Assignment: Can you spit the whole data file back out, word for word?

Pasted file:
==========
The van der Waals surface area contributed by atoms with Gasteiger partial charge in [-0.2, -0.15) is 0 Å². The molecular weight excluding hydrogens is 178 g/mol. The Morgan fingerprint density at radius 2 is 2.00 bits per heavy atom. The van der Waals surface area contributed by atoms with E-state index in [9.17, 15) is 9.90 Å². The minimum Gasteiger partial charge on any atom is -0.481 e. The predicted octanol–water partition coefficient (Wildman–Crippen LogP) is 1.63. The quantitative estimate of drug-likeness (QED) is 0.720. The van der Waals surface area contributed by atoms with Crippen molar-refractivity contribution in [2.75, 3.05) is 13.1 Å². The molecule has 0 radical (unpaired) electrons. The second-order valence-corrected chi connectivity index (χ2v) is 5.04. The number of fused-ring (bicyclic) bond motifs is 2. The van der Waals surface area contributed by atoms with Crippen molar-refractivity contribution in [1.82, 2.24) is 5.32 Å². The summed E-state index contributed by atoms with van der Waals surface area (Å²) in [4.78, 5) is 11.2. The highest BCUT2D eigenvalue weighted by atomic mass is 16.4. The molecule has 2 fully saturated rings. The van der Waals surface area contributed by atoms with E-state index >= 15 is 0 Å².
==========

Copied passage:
The van der Waals surface area contributed by atoms with Gasteiger partial charge in [-0.2, -0.15) is 0 Å². The molecular weight excluding hydrogens is 178 g/mol. The Morgan fingerprint density at radius 2 is 2.00 bits per heavy atom. The van der Waals surface area contributed by atoms with E-state index in [9.17, 15) is 9.90 Å². The minimum Gasteiger partial charge on any atom is -0.481 e. The predicted octanol–water partition coefficient (Wildman–Crippen LogP) is 1.63. The quantitative estimate of drug-likeness (QED) is 0.720. The van der Waals surface area contributed by atoms with Crippen molar-refractivity contribution in [2.75, 3.05) is 13.1 Å². The molecule has 0 radical (unpaired) electrons. The second-order valence-corrected chi connectivity index (χ2v) is 5.04. The number of fused-ring (bicyclic) bond motifs is 2. The van der Waals surface area contributed by atoms with Crippen molar-refractivity contribution in [1.82, 2.24) is 5.32 Å². The summed E-state index contributed by atoms with van der Waals surface area (Å²) in [4.78, 5) is 11.2. The highest BCUT2D eigenvalue weighted by atomic mass is 16.4. The molecule has 2 fully saturated rings. The van der Waals surface area contributed by atoms with E-state index >= 15 is 0 Å².